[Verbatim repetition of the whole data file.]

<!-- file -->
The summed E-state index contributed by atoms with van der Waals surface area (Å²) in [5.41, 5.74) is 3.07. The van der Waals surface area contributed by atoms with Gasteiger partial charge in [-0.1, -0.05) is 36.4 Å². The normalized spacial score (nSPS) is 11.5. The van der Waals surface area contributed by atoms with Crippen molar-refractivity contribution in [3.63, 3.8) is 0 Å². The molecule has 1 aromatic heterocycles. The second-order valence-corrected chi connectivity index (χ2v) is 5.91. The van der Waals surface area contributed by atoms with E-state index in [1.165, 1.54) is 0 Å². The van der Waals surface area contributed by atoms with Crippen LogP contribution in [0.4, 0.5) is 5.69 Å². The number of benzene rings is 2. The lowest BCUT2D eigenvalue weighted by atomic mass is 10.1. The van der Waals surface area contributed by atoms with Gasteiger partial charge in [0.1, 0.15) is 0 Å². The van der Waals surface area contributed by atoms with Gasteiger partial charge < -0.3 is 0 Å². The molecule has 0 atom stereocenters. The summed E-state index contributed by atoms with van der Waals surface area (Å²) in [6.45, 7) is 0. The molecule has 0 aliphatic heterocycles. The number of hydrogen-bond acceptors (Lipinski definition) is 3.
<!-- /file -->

The summed E-state index contributed by atoms with van der Waals surface area (Å²) in [5.41, 5.74) is 3.07. The van der Waals surface area contributed by atoms with Gasteiger partial charge in [-0.1, -0.05) is 36.4 Å². The normalized spacial score (nSPS) is 11.5. The van der Waals surface area contributed by atoms with Crippen molar-refractivity contribution in [3.63, 3.8) is 0 Å². The molecule has 1 aromatic heterocycles. The second-order valence-corrected chi connectivity index (χ2v) is 5.91. The van der Waals surface area contributed by atoms with E-state index in [1.165, 1.54) is 0 Å². The van der Waals surface area contributed by atoms with Crippen LogP contribution in [0.4, 0.5) is 5.69 Å². The number of benzene rings is 2. The lowest BCUT2D eigenvalue weighted by atomic mass is 10.1. The van der Waals surface area contributed by atoms with Gasteiger partial charge in [0.1, 0.15) is 0 Å². The van der Waals surface area contributed by atoms with Gasteiger partial charge < -0.3 is 0 Å². The molecule has 0 atom stereocenters. The summed E-state index contributed by atoms with van der Waals surface area (Å²) in [6.45, 7) is 0. The molecule has 0 aliphatic heterocycles. The number of hydrogen-bond acceptors (Lipinski definition) is 3.